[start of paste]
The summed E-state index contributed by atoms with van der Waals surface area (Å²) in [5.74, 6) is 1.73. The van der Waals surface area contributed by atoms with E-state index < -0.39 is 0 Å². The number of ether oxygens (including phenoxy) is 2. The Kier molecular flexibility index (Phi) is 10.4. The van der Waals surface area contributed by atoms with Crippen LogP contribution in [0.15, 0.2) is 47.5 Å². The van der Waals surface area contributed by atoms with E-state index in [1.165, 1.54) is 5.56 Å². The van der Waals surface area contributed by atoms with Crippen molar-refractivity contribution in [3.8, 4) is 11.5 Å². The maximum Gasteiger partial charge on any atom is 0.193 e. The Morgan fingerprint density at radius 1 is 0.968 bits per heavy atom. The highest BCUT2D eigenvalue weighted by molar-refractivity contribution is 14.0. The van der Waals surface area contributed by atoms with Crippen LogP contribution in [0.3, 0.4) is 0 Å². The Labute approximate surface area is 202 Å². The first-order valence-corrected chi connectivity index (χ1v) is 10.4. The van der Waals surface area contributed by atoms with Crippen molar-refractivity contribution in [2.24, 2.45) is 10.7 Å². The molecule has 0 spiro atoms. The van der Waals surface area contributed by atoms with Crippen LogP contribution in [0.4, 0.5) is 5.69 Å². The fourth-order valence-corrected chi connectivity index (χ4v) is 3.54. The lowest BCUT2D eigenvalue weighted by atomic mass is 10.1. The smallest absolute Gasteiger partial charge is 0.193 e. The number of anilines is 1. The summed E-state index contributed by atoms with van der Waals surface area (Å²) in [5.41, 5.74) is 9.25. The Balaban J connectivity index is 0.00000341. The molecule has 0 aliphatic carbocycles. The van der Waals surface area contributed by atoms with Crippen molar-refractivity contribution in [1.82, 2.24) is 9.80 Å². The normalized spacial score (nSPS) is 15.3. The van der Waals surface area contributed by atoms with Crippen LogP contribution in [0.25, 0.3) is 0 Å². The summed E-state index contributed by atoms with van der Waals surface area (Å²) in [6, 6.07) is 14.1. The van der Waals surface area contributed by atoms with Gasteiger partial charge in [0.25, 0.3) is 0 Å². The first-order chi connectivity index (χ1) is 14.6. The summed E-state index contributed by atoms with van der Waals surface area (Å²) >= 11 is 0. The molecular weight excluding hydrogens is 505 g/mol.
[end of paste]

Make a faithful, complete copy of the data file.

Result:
The summed E-state index contributed by atoms with van der Waals surface area (Å²) in [5.74, 6) is 1.73. The van der Waals surface area contributed by atoms with E-state index < -0.39 is 0 Å². The number of ether oxygens (including phenoxy) is 2. The Kier molecular flexibility index (Phi) is 10.4. The van der Waals surface area contributed by atoms with Crippen LogP contribution in [0.15, 0.2) is 47.5 Å². The van der Waals surface area contributed by atoms with E-state index in [1.165, 1.54) is 5.56 Å². The van der Waals surface area contributed by atoms with Crippen molar-refractivity contribution in [3.8, 4) is 11.5 Å². The maximum Gasteiger partial charge on any atom is 0.193 e. The Morgan fingerprint density at radius 1 is 0.968 bits per heavy atom. The highest BCUT2D eigenvalue weighted by molar-refractivity contribution is 14.0. The van der Waals surface area contributed by atoms with Crippen LogP contribution in [0.3, 0.4) is 0 Å². The Labute approximate surface area is 202 Å². The first-order valence-corrected chi connectivity index (χ1v) is 10.4. The van der Waals surface area contributed by atoms with Crippen molar-refractivity contribution in [2.24, 2.45) is 10.7 Å². The molecule has 0 spiro atoms. The van der Waals surface area contributed by atoms with Crippen LogP contribution in [0.4, 0.5) is 5.69 Å². The fourth-order valence-corrected chi connectivity index (χ4v) is 3.54. The lowest BCUT2D eigenvalue weighted by atomic mass is 10.1. The smallest absolute Gasteiger partial charge is 0.193 e. The number of anilines is 1. The summed E-state index contributed by atoms with van der Waals surface area (Å²) in [5.41, 5.74) is 9.25. The Balaban J connectivity index is 0.00000341. The molecule has 0 aliphatic carbocycles. The van der Waals surface area contributed by atoms with Crippen molar-refractivity contribution in [1.82, 2.24) is 9.80 Å². The normalized spacial score (nSPS) is 15.3. The van der Waals surface area contributed by atoms with Crippen LogP contribution in [0.25, 0.3) is 0 Å². The summed E-state index contributed by atoms with van der Waals surface area (Å²) in [6, 6.07) is 14.1. The van der Waals surface area contributed by atoms with Gasteiger partial charge in [0.25, 0.3) is 0 Å². The first-order chi connectivity index (χ1) is 14.6. The summed E-state index contributed by atoms with van der Waals surface area (Å²) >= 11 is 0. The molecular weight excluding hydrogens is 505 g/mol.